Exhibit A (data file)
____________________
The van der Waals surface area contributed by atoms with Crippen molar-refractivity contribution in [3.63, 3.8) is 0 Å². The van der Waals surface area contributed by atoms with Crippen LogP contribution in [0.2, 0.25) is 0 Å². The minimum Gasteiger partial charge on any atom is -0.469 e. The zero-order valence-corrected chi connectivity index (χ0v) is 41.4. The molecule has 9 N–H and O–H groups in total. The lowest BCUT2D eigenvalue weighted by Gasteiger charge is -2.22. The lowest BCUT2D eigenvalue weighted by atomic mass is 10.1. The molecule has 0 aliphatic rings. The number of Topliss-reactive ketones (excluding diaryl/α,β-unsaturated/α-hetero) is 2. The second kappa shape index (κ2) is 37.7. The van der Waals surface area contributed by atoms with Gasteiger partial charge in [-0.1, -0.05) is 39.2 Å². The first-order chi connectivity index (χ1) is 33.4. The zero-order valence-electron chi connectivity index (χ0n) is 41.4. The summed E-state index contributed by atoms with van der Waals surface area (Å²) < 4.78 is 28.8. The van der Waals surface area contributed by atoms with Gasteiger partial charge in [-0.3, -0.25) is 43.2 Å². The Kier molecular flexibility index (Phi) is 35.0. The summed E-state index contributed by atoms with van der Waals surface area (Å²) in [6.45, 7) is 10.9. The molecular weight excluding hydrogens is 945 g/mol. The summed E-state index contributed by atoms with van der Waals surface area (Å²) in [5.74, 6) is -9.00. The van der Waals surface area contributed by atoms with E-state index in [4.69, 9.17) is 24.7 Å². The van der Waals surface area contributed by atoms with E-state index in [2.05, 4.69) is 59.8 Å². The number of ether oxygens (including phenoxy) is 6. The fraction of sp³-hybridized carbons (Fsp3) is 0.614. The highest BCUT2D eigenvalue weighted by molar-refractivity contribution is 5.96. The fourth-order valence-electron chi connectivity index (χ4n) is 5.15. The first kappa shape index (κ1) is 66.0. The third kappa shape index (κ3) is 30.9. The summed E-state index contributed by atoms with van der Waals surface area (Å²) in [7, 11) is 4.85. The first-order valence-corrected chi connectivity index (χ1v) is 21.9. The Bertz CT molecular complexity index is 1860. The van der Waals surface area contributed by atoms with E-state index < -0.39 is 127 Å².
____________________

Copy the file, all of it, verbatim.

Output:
The van der Waals surface area contributed by atoms with Crippen molar-refractivity contribution in [3.63, 3.8) is 0 Å². The van der Waals surface area contributed by atoms with Crippen LogP contribution in [0.2, 0.25) is 0 Å². The minimum Gasteiger partial charge on any atom is -0.469 e. The zero-order valence-corrected chi connectivity index (χ0v) is 41.4. The molecule has 9 N–H and O–H groups in total. The lowest BCUT2D eigenvalue weighted by Gasteiger charge is -2.22. The lowest BCUT2D eigenvalue weighted by atomic mass is 10.1. The molecule has 0 aliphatic rings. The number of Topliss-reactive ketones (excluding diaryl/α,β-unsaturated/α-hetero) is 2. The second kappa shape index (κ2) is 37.7. The van der Waals surface area contributed by atoms with Gasteiger partial charge in [-0.1, -0.05) is 39.2 Å². The first-order chi connectivity index (χ1) is 33.4. The zero-order valence-electron chi connectivity index (χ0n) is 41.4. The summed E-state index contributed by atoms with van der Waals surface area (Å²) < 4.78 is 28.8. The van der Waals surface area contributed by atoms with Gasteiger partial charge in [-0.3, -0.25) is 43.2 Å². The Kier molecular flexibility index (Phi) is 35.0. The summed E-state index contributed by atoms with van der Waals surface area (Å²) in [6.45, 7) is 10.9. The molecular weight excluding hydrogens is 945 g/mol. The summed E-state index contributed by atoms with van der Waals surface area (Å²) in [5.74, 6) is -9.00. The van der Waals surface area contributed by atoms with E-state index in [4.69, 9.17) is 24.7 Å². The van der Waals surface area contributed by atoms with E-state index in [2.05, 4.69) is 59.8 Å². The number of ether oxygens (including phenoxy) is 6. The fraction of sp³-hybridized carbons (Fsp3) is 0.614. The highest BCUT2D eigenvalue weighted by molar-refractivity contribution is 5.96. The fourth-order valence-electron chi connectivity index (χ4n) is 5.15. The first kappa shape index (κ1) is 66.0. The third kappa shape index (κ3) is 30.9. The summed E-state index contributed by atoms with van der Waals surface area (Å²) in [7, 11) is 4.85. The first-order valence-corrected chi connectivity index (χ1v) is 21.9. The Bertz CT molecular complexity index is 1860. The van der Waals surface area contributed by atoms with E-state index < -0.39 is 127 Å².